“Haykakan Zhamanak” quotes a spokeswoman for the People’s Party of Armenia (HZhK) as denying a newspaper report that the HZhK and its two opposition allies, Hanrapetutyun and National Unity, had struck a deal on the distribution of top government posts in case they come to power. “Hayots Ashkhar” claimed on Friday that National Unity’s Artashes Geghamian was to become president while HZhK leader Stepan Demirchian would content himself with the post of the parliament speaker under the deal.
“Haykakan Zhamanak” also carries an interview with Arkady Vartanian, a Moscow-based businessman, who tried, unsuccessfully, to unseat Robert Kocharian last year. Vartanian, who spent several months in jail for allegedly calling for Kocharian’s “violent” overthrow, says “it makes no sense to fight against Armenia’s current authorities with classical political methods.”
“Yerkir” provides a detailed coverage of Friday’s ceremonies in various parts of Armenia marking “the day of Dashnaktsutyun.” Some 300 new members were admitted into the nationalist party as part of the event. One of its veteran figures, Eduard Hovannisian, said in a speech in the town of Vartenis: “Nationalism espoused by Dashnaktsutyun means that the nation is above everything.” Security of the entire Armenian nation must take precedence over that of the Armenian state, he added. Hovannisian also lamented “injustice” brought to Armenia by ”capitalism” and said his party must not put up with the resulting social polarization.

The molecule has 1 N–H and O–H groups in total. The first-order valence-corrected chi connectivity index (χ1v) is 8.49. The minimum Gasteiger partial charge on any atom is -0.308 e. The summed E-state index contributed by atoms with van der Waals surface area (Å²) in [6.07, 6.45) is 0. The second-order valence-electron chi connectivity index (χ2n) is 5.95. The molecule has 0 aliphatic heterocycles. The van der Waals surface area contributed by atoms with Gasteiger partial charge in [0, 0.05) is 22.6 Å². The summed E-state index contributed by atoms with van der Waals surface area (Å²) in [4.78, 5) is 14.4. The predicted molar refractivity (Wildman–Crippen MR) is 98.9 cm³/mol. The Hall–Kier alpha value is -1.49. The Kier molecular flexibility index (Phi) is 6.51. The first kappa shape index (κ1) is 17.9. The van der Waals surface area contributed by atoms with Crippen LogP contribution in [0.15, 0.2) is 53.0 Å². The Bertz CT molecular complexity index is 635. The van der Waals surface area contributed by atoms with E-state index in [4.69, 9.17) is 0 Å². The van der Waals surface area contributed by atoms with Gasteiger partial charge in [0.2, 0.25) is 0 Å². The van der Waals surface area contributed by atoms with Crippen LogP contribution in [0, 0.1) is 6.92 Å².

“Dashnaktsutyun is taking over the government step by step,” writes “Haykakan Zhamanak,” commenting on Levon Mkrtchian’s appointment as minister of science and education. The paper believes that the second cabinet portfolio is too much for a party which controls less than seven percent of seats in the parliament and still refuses to share responsibility for government policies.
“Azg” looks at reasons why economic growth does not mean higher living standards in Armenia. The main explanation for this paradoxical phenomenon suggested by the paper is the continuing huge size of the shadow economy and the existence of mafia-type business “clans.” The government takes no major steps to scale back the informal sector of the economy because of “fierce resistance and lobbying” from those clans.
“Hayots Ashkhar” editorializes that Armenia’s foreign ministry has little to celebrate on the tenth anniversary of its establishment. “The foreign ministry does not find its place and role in the entire system of government.” It continues to “waste” scarce public funds without ensuring commensurate returns on the expenditures.